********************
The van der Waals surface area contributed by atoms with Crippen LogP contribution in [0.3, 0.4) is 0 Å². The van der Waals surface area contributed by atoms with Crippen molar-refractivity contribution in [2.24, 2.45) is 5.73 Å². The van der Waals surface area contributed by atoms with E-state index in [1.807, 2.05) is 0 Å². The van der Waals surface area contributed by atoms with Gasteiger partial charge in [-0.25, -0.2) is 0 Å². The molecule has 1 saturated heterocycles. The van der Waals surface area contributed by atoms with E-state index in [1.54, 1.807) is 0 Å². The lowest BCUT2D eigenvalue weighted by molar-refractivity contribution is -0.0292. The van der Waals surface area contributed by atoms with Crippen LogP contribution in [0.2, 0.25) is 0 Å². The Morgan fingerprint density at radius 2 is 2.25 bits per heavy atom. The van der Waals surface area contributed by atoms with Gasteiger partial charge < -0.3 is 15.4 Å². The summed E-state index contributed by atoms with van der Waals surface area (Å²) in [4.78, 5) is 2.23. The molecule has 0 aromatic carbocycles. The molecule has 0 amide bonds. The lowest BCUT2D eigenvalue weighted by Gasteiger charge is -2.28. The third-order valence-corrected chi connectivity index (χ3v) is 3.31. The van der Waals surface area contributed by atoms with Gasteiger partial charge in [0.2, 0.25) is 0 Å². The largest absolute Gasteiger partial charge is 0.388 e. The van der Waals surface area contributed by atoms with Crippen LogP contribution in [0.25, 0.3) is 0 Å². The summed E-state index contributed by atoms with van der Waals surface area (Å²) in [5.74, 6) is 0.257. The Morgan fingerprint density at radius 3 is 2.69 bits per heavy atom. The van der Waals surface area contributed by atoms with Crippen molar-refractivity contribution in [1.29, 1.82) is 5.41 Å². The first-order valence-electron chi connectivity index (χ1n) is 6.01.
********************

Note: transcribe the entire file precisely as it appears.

The van der Waals surface area contributed by atoms with Crippen LogP contribution in [0.3, 0.4) is 0 Å². The van der Waals surface area contributed by atoms with Crippen molar-refractivity contribution in [2.24, 2.45) is 5.73 Å². The van der Waals surface area contributed by atoms with E-state index in [1.807, 2.05) is 0 Å². The van der Waals surface area contributed by atoms with Gasteiger partial charge in [-0.25, -0.2) is 0 Å². The molecule has 1 saturated heterocycles. The van der Waals surface area contributed by atoms with E-state index in [1.54, 1.807) is 0 Å². The lowest BCUT2D eigenvalue weighted by molar-refractivity contribution is -0.0292. The van der Waals surface area contributed by atoms with Crippen LogP contribution in [0.2, 0.25) is 0 Å². The Morgan fingerprint density at radius 2 is 2.25 bits per heavy atom. The van der Waals surface area contributed by atoms with Gasteiger partial charge < -0.3 is 15.4 Å². The summed E-state index contributed by atoms with van der Waals surface area (Å²) in [4.78, 5) is 2.23. The molecule has 0 aromatic carbocycles. The molecule has 0 amide bonds. The lowest BCUT2D eigenvalue weighted by Gasteiger charge is -2.28. The third-order valence-corrected chi connectivity index (χ3v) is 3.31. The van der Waals surface area contributed by atoms with Gasteiger partial charge in [0.2, 0.25) is 0 Å². The largest absolute Gasteiger partial charge is 0.388 e. The van der Waals surface area contributed by atoms with Crippen LogP contribution in [0.25, 0.3) is 0 Å². The summed E-state index contributed by atoms with van der Waals surface area (Å²) in [5.74, 6) is 0.257. The Morgan fingerprint density at radius 3 is 2.69 bits per heavy atom. The van der Waals surface area contributed by atoms with Crippen molar-refractivity contribution in [1.29, 1.82) is 5.41 Å². The first-order valence-electron chi connectivity index (χ1n) is 6.01.